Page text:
Pro-Palestinian activists have had events cancelled and faced other restrictions during Israeli Apartheid Week.
A group of students in the UK have launched a hunger strike in solidarity with Palestinian prisoners in Israeli jails.
Activists at the University of Manchester said the strike, which began on Thursday, would last for at least one week.
More than 1,500 Palestinian political prisoners, led by senior Fatah figure Marwan Barghouti, are refusing food to raise awareness of alleged abuses by Israeli authorities.
Talking to Al Jazeera on Saturday, Mohammed Ezzeldin, one of the five UK students on hunger strike, explained his reasons for participating.
“Political prisoners in Palestine are being held for up to six months without charge or fair trial,” he said.
“They are facing abhorrent conditions in jail, with no access to medical treatment or visitation rights.”
While the main target of the protest is the Israeli government, it comes amid deteriorating relations between pro-Palestinian activists and the University of Manchester.
Ezzeldin said he hoped the hunger strike would also pressure the university into dropping disciplinary action against two students involved in an anti-Israel protest in March.
“While we’ve gone on hunger strike purely in solidarity with the Palestinian political prisoners, we hope it increases pressure on the university to comply with our demands.
“Those are to drop all charges from the disciplinary hearing of the two BDS [Boycott, Divestment, and Sanctions] campaign activists.”
The pair are accused by the university of trespassing and damage to property after unfurling a banner expressing support for the BDS movement.
Palestinian activists accuse the university of censoring criticism of Israel and are demanding that it drop the case.
On the hunger strikers and their demands, a university spokesman said: “We became aware of this situation through social media, but not any direct contact with this group in relation to this particular protest.
“We are aware of their [the activists’] demands, and will respond in line with our obligations.”
Previous allegations of censorship levelled against the university include the charge that it vetoed speakers due to speak at events organised by BDS activists, and cancelled events.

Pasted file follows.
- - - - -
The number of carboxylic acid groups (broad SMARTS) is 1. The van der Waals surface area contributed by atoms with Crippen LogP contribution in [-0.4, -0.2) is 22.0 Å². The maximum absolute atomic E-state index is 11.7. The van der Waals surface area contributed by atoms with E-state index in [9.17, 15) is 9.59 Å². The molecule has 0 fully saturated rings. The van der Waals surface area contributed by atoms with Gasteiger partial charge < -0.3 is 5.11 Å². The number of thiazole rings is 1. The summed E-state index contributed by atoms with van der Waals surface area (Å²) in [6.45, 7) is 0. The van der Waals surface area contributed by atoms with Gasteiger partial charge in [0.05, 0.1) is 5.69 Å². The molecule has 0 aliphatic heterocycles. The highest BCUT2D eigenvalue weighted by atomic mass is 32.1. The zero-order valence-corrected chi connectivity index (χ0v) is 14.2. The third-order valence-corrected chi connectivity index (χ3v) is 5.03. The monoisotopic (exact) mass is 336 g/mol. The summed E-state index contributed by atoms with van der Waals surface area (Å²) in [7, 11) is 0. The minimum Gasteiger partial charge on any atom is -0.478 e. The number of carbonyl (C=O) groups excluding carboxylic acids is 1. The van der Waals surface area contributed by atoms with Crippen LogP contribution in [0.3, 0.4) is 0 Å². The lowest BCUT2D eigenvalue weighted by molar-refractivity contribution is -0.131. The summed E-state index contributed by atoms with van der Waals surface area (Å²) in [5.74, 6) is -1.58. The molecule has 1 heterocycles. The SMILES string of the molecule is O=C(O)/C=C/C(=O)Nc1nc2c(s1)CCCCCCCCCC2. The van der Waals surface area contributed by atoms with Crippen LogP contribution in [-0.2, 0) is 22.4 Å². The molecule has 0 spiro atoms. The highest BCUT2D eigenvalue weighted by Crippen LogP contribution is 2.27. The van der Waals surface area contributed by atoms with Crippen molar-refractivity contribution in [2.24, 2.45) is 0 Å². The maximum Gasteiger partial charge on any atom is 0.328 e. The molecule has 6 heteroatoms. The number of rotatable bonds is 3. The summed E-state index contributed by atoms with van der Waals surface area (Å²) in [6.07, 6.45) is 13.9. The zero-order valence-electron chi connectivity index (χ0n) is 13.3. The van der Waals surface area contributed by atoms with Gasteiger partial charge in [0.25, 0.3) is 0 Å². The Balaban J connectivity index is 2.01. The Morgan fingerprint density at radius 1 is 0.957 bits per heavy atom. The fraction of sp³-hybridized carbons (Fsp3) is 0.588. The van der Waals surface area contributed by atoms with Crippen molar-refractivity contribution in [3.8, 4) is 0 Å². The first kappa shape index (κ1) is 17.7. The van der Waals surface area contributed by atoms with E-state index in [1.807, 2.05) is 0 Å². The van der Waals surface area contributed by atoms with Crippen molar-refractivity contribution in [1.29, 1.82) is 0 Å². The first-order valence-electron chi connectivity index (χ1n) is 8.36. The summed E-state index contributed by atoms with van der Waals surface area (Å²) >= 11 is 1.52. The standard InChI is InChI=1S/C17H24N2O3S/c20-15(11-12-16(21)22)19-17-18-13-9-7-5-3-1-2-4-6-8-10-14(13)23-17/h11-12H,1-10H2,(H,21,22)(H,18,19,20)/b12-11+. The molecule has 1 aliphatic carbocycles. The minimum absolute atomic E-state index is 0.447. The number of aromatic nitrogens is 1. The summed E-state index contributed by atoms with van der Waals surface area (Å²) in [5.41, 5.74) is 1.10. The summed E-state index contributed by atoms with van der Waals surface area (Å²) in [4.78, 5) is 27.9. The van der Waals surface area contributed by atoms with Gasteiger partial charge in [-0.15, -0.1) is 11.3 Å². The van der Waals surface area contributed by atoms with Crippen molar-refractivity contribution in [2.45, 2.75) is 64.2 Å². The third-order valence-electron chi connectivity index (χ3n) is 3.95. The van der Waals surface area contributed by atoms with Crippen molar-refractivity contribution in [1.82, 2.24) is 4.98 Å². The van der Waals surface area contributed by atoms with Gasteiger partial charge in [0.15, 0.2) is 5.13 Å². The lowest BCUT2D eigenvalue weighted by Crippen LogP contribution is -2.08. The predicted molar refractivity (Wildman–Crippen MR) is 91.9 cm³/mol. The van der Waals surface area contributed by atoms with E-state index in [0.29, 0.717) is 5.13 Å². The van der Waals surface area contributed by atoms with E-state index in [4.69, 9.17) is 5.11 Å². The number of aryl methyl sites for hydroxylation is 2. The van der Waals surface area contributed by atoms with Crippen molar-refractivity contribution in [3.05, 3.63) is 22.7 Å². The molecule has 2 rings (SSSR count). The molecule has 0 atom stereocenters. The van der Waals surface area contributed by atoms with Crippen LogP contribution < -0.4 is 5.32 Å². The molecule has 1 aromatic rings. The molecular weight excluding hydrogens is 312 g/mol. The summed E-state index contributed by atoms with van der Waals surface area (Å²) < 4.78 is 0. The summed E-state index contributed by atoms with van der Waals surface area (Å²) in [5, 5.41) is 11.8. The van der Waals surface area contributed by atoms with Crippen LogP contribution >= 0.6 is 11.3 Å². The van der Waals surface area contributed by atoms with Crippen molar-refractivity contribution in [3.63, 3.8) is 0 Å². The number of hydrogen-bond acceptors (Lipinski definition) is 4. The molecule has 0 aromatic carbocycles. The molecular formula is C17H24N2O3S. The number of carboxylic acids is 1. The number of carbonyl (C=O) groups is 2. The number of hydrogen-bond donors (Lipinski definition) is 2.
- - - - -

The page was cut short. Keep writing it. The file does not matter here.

The university rejects the accusation of censorship and said the events were cancelled because it was informed of them at short notice.
Another demand centres on the university’s ties to engineering firm Caterpillar, which makes bulldozers used by the Israelis to destroy homes of Palestinians in the occupied West Bank and East Jerusalem.
Students at the university have the backing of dozens of academics in Manchester, including the president of the local chapter of the university and college union, Adel Nasser.
Speaking to Al Jazeera, he praised the actions of the students as “courageous” and criticised the university for using “intimidation” tactics against the students being disciplined for the March protest.
“I think they [students] are doing it with the best intentions, but their success will depend on how much they can shame the university into dropping their stance,” Nasser said.
The university is not alone in having a tense relationship with pro-Palestinian activists.
The University of Central Lancashire, the School of African and Oriental Studies (SOAS), De Montfort University, and others are also accused of censoring critics of Israel.
On Thursday, hundreds of students at SOAS protested against a visit by the Israeli ambassador to the UK, Mark Regev.